Search Results: "Stephen J. Pyne"


BOOK REVIEW

Released: Sept. 1, 1998

"The many ideas contained in Pyne's book alone will help that interpretation along nicely. (16 pages b&w photos, 3 maps, not seen)"
Intellectual and environmental history merge in a useful study of one of the world's great natural wonders. Read full book review >

BOOK REVIEW

Released: March 1, 1995

"Not always a ball of fire, but the persevering reader will be treated to a thought-provoking treatise on this most elemental of subjects. (36 illustrations, not seen)"
To burn or not to burn—a question repeatedly and vociferously answered in the affirmative by Pyne in this intensive, sometimes densely philosophical examination of the relationship between humans and fire. Read full book review >

BOOK REVIEW

NON-FICTION
Released: Dec. 1, 1997

"A learned and ingenious book, likely to be influential in the history of humankind's relationship with the environment. (65 illustrations, maps)"
A dense but highly readable illustrated history of fire's role in the forging of European civilization. Read full book review >

BOOK REVIEW

NON-FICTION
Released: July 2, 2012

"Readers with a good introduction to the subject under their belt—e.g., Ian Tattersall's Masters of the Planet (2012)—will be best prepared to absorb this rich but often dense flood of geologic, geographic, anthropologic and philosophical analyses of recent evolution."
Lasting from about 3 million to 10,000 years ago, the Pleistocene is both a geological epoch and an idea, write science historians Stephen Pyne (Voyager: Exploration, Space, and the Third Great Age of Discovery, 2011, etc.) and his daughter Lydia, who proceed to deliver a perceptive account of both. Read full book review >

BOOK REVIEW

NON-FICTION
Released: July 26, 2010

"A challenging but immensely rewarding read."
An environmental historian blends the past, present and future of exploration in a unique account of the Voyager space program. Read full book review >

BOOK REVIEW

NON-FICTION
Released: May 7, 2001

"A dense and often exciting account, written in leisurely and mannered prose."
An exhaustive account of the fires of 1910, which destroyed millions of acres in four northwestern states and transformed American conceptions of forest maintenance and fire control. Read full book review >

BOOK REVIEW

J by Howard Jacobson
Released: Oct. 14, 2014

"A pleasure, as reading Jacobson always is—though much different from what we've come to expect, which is not at all a bad thing."
Jacobson (The Finkler Question, 2010, etc.), Britain's answer to Philip Roth, returns with an enigmatic tale of the near future.Read full book review >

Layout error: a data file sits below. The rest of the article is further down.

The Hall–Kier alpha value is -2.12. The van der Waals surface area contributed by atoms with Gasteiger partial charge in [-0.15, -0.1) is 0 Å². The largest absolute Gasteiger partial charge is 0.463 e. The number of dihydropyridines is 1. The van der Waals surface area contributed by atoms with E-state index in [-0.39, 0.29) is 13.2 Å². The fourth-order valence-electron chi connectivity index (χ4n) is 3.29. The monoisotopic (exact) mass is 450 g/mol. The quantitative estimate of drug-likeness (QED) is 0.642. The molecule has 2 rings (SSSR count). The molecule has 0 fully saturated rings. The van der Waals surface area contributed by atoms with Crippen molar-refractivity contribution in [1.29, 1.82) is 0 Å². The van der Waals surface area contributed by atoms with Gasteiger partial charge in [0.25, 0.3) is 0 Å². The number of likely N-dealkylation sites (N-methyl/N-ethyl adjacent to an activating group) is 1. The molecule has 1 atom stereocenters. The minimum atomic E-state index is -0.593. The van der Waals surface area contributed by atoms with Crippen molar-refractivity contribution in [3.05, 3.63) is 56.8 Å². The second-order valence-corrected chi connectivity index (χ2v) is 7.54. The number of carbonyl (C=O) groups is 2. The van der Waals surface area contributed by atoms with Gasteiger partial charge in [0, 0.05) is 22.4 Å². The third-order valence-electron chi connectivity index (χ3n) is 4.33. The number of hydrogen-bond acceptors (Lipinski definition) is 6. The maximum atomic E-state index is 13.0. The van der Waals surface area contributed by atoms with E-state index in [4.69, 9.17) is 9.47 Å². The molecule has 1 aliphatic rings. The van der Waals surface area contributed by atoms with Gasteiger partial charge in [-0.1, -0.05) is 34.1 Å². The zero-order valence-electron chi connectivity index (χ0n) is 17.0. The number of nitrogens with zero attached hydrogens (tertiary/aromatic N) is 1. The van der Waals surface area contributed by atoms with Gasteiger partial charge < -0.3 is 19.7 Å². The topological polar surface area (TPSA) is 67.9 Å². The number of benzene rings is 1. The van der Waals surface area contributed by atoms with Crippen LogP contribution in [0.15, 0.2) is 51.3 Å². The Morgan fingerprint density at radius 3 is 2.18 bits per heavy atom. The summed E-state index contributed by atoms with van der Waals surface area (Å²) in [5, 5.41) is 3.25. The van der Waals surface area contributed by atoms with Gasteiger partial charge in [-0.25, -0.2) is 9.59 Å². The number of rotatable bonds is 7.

BOOK REVIEW

STEPHEN SPENDER by John Sutherland
BIOGRAPHY & MEMOIR
Released: Jan. 1, 2005

"Pays fitting tribute to a man who was as admirable as he was gifted."
An excellent account of the British poet's life, particularly strong on his personality, literary friendships, and political activism. Read full book review >

BOOK REVIEW

STEPHEN FAIR by Tim Wynne-Jones
BEDTIME BOOK
Released: April 1, 1998

"An intense study in friendship and troubled family relations, in which the steadiest characters are the teenagers. (Fiction. 12-15)"
Recurrent nightmares and a strong feeling that his mother is hiding something haunt a teenager in this ethereal novel from Wynne-Jones (The Maestro, 1996, etc.). Read full book review >

BOOK REVIEW

STEPHEN CRANE by Mark Sufrin
BIOGRAPHY
Released: April 30, 1992

"Bibliography; b&w photos and index not seen. (Biography. 12+)"
An intelligent, beautifully written portrait of ``the first great pyro-technician of the novel, [who] probably wrote more trash than any other serious novelist of his time'' (Alfred Kazin): a strait-laced Methodist minister's rebellious son, who died in 1900, at 28, after a remarkably eventful life. Read full book review >

BOOK REVIEW

STEPHEN HAWKING by Kitty Ferguson
BIOGRAPHY & MEMOIR
Released: Jan. 3, 2012

"A fascinating portrait of a complex figure who ponders the place of man and God in the universe and who still loves the 'Eureka moment of discovering something that no one knew before.'"
Ferguson (Pythagoras, 2010, etc.) brilliantly updates her 1991 children's biography of Stephen Hawking for an adult audience. Read full book review >

BOOK REVIEW

BIOGRAPHY
Released: Oct. 1, 1991

"B&w photos; graphs and diagrams; full source notes; bibliography; glossary; index. (Nonfiction. 13+)"
Hawking is both a scientific superstar and a man widely admired for overcoming—indeed, all but ignoring—the degenerative muscular disease ALS (Lou Gehrig's disease), which has robbed him of almost all movement but left his mind intact. Read full book review >